The conference provided a valuable opportunity to take stock of current understanding and actions around building a common agenda of resilience for food and nutrition security. Around 800 participants attended from 75 countries, though very few farmers and private sector stakeholders were present. Nevertheless the meeting provided many useful opportunities for connection with GFAR partners from other sectors, in particular research and extension and NGOs.
The concept of resilience is attracting much attention at present as development workers around the world seek to more effectively align humanitarian and development agendas. It was estimated that 1 in 3 development dollars has been lost due to shocks and stresses over the last decade, while the poorest are hit hardest by shocks to their systems. It is clear that agricultural development issues are directly inter-related with factors such as climate change, economic and food security shocks and the effects of human conflict and cannot be addressed in isolation.
This was well summarized by IFAD President Kanayo Nwanze, who highlighted resilience as the ability to bounce back from shocks and stresses. However, smallholder farmers, despite their productivity and the proven high returns from agricultural GDP growth, lack the asset base to invest in their farm businesses and create resilient systems. Developing resilience requires an understanding of local contexts, listening to people and understanding their systems, above all recognizing that “development is what people do for themselves” and “the job of development practitioners is to facilitate those processes”. Resilience is therefore built through partnership that respects the dignity of the partners.
Ertharin Cousin, Executive Director of the World Food Programme, echoed these sentiments, emphasizing that resilience requires that farmers are included directly in the conversation as clients, not as ‘beneficiaries’ and that success requires multiple actions and actors to work together in real partnerships. Ms Cousin also announced a new finance mechanism in WFP, the Food-Secure Climate Resilience Facility, responding to forecast climate shocks.
H.E. Hailemariam Desalegn, Prime Minister of Ethiopia, outlined how, as host country for the Conference, Ethiopia itself provides a strong example of resilience development. After major past droughts and famines, Ethiopia is now growing economically and is on course to become a middle income country by 2025, with agriculture providing half of national GDP and 80% of employment and 15% of the national budget devoted to strengthening the sector.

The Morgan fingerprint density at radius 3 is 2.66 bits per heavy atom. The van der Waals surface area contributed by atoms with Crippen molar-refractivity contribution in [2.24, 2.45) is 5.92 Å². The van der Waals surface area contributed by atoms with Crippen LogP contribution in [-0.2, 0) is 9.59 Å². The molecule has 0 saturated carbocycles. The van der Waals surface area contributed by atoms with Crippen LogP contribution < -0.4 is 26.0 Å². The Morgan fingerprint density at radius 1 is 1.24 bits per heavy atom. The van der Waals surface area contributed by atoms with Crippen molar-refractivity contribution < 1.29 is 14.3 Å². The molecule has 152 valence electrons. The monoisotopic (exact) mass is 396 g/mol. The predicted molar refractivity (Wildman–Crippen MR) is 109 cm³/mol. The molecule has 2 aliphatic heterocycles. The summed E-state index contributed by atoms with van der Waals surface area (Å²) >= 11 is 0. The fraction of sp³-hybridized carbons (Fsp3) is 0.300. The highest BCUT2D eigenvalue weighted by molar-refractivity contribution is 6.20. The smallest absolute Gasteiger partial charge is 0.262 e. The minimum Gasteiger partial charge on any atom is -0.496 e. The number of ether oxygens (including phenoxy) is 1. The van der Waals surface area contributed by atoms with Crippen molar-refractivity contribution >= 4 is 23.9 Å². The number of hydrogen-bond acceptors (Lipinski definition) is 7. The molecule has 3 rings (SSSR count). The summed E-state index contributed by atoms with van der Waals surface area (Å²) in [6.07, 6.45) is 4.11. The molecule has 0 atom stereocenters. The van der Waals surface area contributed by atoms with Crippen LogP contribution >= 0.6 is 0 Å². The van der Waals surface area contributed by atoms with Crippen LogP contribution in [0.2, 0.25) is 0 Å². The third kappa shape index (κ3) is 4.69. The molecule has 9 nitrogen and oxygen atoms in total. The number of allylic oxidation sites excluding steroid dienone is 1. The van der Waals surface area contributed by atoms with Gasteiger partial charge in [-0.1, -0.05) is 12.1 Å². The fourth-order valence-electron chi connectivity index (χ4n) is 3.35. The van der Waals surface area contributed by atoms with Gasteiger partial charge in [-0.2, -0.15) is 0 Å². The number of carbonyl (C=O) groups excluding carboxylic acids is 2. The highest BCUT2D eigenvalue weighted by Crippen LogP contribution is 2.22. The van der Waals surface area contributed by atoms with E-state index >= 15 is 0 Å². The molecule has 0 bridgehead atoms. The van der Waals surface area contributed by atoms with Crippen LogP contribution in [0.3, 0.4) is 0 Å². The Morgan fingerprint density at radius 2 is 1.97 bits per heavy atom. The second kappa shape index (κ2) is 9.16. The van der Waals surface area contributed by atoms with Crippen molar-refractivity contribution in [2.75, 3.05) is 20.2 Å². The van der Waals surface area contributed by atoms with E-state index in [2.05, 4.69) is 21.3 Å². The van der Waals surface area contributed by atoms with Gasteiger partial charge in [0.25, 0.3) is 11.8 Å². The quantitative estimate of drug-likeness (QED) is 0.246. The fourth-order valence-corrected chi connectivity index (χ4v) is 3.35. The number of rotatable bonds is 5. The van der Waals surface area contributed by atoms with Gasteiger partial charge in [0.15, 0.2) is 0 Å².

Marie-Helena Semedo, FAO DDG-N, highlighted the need to take a value chain approach to sustainable management of natural resources and for advocacy to establish resilience in the post-2015 agenda. This calls for a sustainable partnership-based approach, with complementary efforts and actions on the ground. Ms Semedo also highlighted the role of the Agenda for Action on Protracted Crises of the Committee on World Food Security, a process in which GFAR has been directly involved.
The strong needs for multi-stakeholder partnership and for grounded actions were echoed via videos from a range of international figures, including UN Secretary General Ban Ki-Moon, the UN Secretary General’s Special Adviser David Nabarro and USAID Administrator Rajiv Shah. Clearly, the Global Forum’s multi-stakeholder constituency and farmer-centred focus provide an important and extremely relevant basis for addressing the resilience agenda.
The challenges of putting principles into action
While there was strong agreement on the challenges and needs, putting the resilience agenda into practice is clearly challenging. Sessions on metrics highlighted the complexity of measuring change across multiple parameters, in ways that could be readily grasped by policy makers and the wider public. Recommendations included better use of existing publicly available data and better integration of data sources, including attention to sampling challenges such as for long term sentinel sites. Combining diverse data forms presents major challenges in itself. Moreover, while measuring behavioural change can be done, it is difficult to attribute behavioural change to a specific intervention.